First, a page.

Ukraine ammunition shortage worsens as US military aid dries up, Pentagon says

Washington has been unable to provide additional military assistance to Kyiv since the end of last year

Ukrainian forces fire a rocket near the Kherson region in November 2022. EPA
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Ukrainian troops are running out of ammunition and the halt in US aid for Kyiv is affecting the fight against Russia's invasion, a top Pentagon official said on Tuesday.

The US has been unable to provide additional military assistance to Ukraine since the end of last year, with Republicans blocking additional spending unless President Joe Biden's administration also promises to address security on the US-Mexico border.

While some weapons and ammunition that were previously contracted are still being provided by the US, support for the Ukrainian military has largely dried up, said Celeste Wallander, assistant secretary of defence for international security affairs.

“We have heard reports from the Ukrainian government that they have concerns from the Ukrainian Ministry of Defence and general staff that they are concerned that they believe that units do not have the stocks and stories of ammunition that they require,” Dr Wallander told reporters.

Kyiv has “reported that the changed pace and volume of [US combat aid] packages in the fall did affect their planning and their operations”.

“They have concerns that their frontline troops are reporting to their leadership that they feel that they are constrained and they're asking for more ammunition,” she added.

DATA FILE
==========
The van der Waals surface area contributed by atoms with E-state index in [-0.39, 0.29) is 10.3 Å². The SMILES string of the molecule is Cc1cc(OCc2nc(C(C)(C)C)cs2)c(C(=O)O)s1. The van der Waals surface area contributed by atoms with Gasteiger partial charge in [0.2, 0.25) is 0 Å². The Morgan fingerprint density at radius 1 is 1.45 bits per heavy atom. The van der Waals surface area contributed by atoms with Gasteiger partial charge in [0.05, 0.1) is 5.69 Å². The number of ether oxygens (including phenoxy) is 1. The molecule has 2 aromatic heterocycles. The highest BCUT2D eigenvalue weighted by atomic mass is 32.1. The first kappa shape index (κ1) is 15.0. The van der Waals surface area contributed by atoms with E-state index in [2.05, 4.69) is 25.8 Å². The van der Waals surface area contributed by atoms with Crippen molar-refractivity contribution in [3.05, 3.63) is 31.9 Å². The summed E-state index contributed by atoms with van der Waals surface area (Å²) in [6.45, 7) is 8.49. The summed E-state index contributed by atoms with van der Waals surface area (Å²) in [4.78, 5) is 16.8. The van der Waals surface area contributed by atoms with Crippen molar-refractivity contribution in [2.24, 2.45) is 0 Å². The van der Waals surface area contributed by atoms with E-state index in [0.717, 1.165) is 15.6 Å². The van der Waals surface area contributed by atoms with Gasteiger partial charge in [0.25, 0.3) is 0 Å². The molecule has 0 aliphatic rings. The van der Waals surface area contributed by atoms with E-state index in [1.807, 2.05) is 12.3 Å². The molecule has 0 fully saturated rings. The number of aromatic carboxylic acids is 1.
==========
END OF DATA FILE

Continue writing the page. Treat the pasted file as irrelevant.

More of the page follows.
Defence Department Press Secretary Maj Gen Pat Ryder later said the lack of funding had forced the Pentagon to stop donating any of its own military equipment to Kyiv to ensure US military readiness.

"This, of course, prevents us from meeting Ukraine's most urgent battlefield needs, to include things like artillery rounds, anti-tank weapons, air defence interceptors," he said.

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Both sides in the brutal war of attrition are struggling to secure sufficient ammunition. Russia is being provided with artillery shells, drones and other materiel by North Korea and Iran, the US says.

Dr Wallander spoke to reporters following a monthly meeting of the Ukraine Defence Contact Group, hosted by Defence Secretary Lloyd Austin in his first appearance since his release from hospital this month.

The Pentagon chief highlighted a $250 million military assistance package that Washington announced last month, but did not detail any new American aid.

He asked other countries to "dig deep" to provide Ukraine with more ground-based air defence systems and interceptors.

Dr Wallander also said the US hopes Ukraine will have an “initial operating capability” for its western-backed F-16 fighter programme this year.

US senators are racing to find support for a negotiated compromise that could revise US border policy and open the door for Republican votes to replenish US wartime aid for Ukraine.

“American aid, which has been so crucial for helping our Ukrainian friends hold the line, has been exhausted,” Senate Majority Leader Chuck Schumer said.

“The only way to provide more aid is through congressional action. And it's essential that Congress act, because as Ukraine's supplies run low, Russia's supplies are replenishing.”

Ellie Sennett contributed to this report

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